Deputy corrections minister Dale McFee acknowledges there is an overcrowding problem at the Saskatoon Provincial Correctional Centre, where people on remand are held.
But McFee, a former Prince Albert police chief, says putting up a new remand centre is a narrow approach.
"I used to say as the chief of police and then when I was the president of the Canadian chiefs is, we're not going to arrest our way out of our troubles. The same thing here is we're not going to build our way out," said McFee.
"We need to make sure that we're focusing our approach (on) evidence based outcomes, things that work, interventions at the appropriate time, the tipping point, the time when the investment makes the most sense. And we need to make sure that our facilities align with what it is that we're trying to accomplish."
McFee says the province is working on a plan that could include repurposing other facilities. He notes that some young offender centres have space and could potentially be redesigned to hold people on remand away from youth.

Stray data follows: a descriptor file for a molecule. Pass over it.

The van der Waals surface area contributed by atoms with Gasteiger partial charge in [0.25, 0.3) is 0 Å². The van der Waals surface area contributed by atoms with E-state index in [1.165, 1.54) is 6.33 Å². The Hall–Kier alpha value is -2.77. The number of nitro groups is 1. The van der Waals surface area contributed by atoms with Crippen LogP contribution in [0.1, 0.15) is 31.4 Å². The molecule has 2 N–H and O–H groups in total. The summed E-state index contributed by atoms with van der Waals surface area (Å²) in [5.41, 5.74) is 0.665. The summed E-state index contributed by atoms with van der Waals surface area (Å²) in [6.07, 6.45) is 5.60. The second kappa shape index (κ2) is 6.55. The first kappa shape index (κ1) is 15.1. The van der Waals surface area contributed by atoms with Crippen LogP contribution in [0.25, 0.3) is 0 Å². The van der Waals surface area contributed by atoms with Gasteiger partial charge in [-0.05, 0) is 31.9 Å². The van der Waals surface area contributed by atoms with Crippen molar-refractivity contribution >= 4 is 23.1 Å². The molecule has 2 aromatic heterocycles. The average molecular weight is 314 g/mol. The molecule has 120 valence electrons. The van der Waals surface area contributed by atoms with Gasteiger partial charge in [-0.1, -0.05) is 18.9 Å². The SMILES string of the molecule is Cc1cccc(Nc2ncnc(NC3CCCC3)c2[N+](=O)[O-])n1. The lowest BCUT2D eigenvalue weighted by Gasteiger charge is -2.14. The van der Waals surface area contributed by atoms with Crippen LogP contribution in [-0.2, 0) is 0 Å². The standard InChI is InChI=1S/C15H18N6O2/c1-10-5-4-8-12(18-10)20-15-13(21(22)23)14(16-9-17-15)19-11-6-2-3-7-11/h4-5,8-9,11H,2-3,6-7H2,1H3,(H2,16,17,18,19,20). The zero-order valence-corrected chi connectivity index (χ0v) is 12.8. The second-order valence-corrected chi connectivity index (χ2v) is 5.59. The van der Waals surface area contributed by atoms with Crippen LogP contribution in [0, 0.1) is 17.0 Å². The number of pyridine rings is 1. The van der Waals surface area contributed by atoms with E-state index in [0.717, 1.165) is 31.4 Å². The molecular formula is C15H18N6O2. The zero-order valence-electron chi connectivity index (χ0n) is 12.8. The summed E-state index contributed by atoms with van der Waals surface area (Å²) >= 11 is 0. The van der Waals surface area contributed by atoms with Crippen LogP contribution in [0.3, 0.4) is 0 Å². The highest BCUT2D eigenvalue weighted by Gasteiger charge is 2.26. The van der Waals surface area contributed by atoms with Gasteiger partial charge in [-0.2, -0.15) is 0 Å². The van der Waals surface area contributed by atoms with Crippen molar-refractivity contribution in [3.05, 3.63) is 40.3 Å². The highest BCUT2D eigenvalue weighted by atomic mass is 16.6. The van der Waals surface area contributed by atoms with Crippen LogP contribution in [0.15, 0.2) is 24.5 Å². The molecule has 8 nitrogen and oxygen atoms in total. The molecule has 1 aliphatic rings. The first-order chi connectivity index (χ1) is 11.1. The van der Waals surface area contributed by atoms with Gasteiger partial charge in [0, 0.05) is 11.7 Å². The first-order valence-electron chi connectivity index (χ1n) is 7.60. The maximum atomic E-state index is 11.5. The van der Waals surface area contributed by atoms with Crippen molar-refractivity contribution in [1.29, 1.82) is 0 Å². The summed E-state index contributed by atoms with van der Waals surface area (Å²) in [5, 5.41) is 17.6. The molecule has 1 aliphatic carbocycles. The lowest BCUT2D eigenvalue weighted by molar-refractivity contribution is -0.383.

The plan could also include programs to help people before they get into trouble.
McFee says the plan should take about a year to complete. He says it would be premature to speculate on whether that plan will call for a new facility, but anything is possible.
"What we don't want to do is just starting slapping (up) and continuing slapping up buildings without looking at a comprehensive plan that's going to be the path forward," he said.
The province said in March 2009 that it would build a new remand centre in Saskatoon to address overcrowding. The four-year, $87-million project was intended to be a 216-cell facility.
That was in response to an investigation into the escape of six inmates from the Regina correctional centre in 2008.
The provincial ombudsman has also taken aim at overcrowding.
Kevin Fenwick wrote in his 2009 annual report, which was tabled in the legislature in April 2010, that overcrowding limits the ability of corrections staff to deliver programs to help inmates and that "overcrowded jails with a lack of programming are a recipe for disaster."
Fenwick wrote: "The new remand centre planned for Saskatoon would take pressure off the existing correctional centres by reducing overcrowding and freeing up program space. It could also provide for programming for inmates awaiting trial, a step which is long overdue."
"It is vital that capital projects within the correctional system, such as the remand centre planned for Saskatoon, proceed," he wrote.